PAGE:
The pandemic has been challenging for many people and businesses. One area hit particularly hard is that of childcare.
A pressing community and workforce need of the central Minnesota region is access to quality, affordable, and economically sustainable childcare.
Due to the pandemic, a lot of childcare facilities and the businesses that relied on them had to close as families were forced to take their kids out. And many could no longer afford it.
Some businesses now want their workers back, but a lack of childcare options has made it challenging.
The Initiative Foundation is trying to help with this crisis. The foundation is a regional community organization established in 1986, which serves the economic and community development needs of 14 counties, 163 cities and two sovereign tribal nations of Central Minnesota.
The Initiative Foundation provides Resources for childcare solutions such as people wanting to enter the field of childcare and the facilitation and exploration of sustainable business models for communities and employees trying to solve various issues. The foundation provides both grants and gap lending.
“In our regions’ 14 counties, they’re short between 13 or 14,000 slots of childcare,” Don Hickman, Initiative Foundation vice president for community & workforce development, stated. “And if that many people could return to work, we would not be short workers. It’s not the universal cure-all, but it’s definitely one of the barriers.”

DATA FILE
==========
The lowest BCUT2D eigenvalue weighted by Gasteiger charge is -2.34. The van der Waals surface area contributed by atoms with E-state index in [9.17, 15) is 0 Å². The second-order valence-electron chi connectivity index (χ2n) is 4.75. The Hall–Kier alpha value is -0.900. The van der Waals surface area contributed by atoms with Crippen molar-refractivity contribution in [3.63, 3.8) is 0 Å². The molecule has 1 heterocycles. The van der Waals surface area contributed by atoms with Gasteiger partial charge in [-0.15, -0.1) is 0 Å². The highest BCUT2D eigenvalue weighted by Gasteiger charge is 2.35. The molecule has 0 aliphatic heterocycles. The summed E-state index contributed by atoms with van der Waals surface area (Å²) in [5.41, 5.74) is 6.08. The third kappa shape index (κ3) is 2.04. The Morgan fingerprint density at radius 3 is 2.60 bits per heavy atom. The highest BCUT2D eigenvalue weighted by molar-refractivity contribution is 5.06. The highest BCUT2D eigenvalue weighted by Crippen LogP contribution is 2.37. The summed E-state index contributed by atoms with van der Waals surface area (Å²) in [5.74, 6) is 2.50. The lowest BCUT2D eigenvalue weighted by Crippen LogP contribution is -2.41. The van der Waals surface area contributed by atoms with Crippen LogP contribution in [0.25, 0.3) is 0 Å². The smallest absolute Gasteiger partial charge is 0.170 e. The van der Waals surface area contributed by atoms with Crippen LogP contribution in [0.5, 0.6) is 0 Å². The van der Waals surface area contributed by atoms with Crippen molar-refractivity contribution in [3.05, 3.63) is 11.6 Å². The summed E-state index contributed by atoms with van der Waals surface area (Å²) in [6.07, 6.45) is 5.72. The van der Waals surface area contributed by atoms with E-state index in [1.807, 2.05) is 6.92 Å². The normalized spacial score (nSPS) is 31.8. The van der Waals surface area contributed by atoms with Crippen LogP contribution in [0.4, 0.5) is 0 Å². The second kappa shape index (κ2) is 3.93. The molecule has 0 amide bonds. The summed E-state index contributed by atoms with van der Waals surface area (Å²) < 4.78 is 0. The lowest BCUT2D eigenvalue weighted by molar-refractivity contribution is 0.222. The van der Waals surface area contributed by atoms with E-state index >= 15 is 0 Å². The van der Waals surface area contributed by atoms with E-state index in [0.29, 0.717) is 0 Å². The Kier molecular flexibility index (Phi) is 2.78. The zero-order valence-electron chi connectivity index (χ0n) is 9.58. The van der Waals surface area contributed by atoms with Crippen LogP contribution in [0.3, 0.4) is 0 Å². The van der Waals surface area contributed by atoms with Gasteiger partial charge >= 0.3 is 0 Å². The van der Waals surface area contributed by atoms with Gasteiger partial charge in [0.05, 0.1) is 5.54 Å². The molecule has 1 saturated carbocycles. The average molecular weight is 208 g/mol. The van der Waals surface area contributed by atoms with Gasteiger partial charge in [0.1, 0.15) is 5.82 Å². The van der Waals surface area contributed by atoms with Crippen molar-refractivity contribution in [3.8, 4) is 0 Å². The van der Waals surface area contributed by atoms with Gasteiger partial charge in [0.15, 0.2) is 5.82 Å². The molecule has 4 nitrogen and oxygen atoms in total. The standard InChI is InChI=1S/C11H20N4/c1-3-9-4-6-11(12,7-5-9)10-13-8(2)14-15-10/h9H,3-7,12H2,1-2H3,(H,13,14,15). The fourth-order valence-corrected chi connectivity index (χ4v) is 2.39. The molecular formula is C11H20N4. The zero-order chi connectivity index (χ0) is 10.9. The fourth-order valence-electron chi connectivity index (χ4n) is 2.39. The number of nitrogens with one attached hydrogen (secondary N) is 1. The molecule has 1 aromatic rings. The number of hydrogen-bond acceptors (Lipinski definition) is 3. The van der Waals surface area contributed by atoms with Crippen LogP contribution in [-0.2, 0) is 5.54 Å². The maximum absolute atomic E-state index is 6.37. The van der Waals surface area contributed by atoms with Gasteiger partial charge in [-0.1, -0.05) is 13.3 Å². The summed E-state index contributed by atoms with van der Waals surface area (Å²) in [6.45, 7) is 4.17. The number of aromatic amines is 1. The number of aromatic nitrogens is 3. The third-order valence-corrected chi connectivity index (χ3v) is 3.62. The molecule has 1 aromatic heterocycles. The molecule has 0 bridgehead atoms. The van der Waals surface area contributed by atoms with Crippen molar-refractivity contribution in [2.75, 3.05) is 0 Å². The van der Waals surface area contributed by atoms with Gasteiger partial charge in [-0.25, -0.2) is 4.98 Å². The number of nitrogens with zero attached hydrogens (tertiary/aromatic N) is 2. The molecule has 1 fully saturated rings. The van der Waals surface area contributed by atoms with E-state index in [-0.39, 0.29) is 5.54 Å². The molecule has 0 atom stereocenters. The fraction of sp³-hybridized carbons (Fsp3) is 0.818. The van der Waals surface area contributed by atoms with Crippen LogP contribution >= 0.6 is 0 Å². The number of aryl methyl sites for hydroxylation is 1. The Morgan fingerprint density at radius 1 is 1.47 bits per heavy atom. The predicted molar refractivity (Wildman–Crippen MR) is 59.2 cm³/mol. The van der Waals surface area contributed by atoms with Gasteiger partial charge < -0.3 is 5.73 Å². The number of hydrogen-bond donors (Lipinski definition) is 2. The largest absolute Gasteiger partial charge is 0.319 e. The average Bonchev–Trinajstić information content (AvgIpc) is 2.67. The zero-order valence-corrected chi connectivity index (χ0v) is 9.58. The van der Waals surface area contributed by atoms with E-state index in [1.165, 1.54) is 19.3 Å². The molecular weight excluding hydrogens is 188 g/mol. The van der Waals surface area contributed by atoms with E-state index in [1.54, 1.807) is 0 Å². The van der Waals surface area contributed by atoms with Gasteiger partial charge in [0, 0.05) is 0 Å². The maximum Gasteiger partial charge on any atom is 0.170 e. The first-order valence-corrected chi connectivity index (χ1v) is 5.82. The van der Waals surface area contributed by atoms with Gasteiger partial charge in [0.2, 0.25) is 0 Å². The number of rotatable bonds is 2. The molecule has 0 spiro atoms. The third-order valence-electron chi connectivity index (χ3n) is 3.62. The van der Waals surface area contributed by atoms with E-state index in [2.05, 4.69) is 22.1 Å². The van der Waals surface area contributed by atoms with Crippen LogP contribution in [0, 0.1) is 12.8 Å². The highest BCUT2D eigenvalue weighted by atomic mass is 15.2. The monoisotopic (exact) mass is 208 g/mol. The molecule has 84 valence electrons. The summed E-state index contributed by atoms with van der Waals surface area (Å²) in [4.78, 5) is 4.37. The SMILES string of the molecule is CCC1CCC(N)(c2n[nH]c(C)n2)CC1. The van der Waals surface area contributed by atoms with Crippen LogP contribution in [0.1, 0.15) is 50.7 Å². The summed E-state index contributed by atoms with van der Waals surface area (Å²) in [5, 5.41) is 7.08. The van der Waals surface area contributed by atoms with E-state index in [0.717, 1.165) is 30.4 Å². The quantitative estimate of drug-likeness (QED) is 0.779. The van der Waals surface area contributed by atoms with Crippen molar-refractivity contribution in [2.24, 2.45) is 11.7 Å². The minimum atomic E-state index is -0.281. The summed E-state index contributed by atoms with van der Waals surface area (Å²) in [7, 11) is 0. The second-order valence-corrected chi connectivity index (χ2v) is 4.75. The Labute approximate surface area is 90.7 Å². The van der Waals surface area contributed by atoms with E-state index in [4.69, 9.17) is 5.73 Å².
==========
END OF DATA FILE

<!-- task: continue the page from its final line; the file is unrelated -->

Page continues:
The last several years, the state legislature has been authorizing the Initiative Foundation to receive grant support from the Department of Employment and Economic Development (DEED) in order to identify what the challenges and opportunities are, and to create more access to affordable, economical and sustainable childcare.
The most important partner in this effort, according to Hickman, is First Children’s Finance based in Minneapolis. They are a CDFI (community development financial institution) which receives funding from the U.S. Treasury to lend. Their expertise is strictly childcare.
“If someone wants to build a childcare center, they will come in and tell you if the local economy can support it,” Hickman said, “or if you are looking at home-based care, which tends to be more affordable and less regulated, but maybe shorter hours than a center.”
“Anyone interested in exploring childcare as a career can gain the credentials,” said Hickman, “whether it’s a certificate or four year degree, to enter the field virtually at no cost.”
Those interested in gaining childcare credentials, looking for childcare solutions or wanting to receive more information, can contact Don Hickman via email at email@example.com or by phone at(320) 631-2043.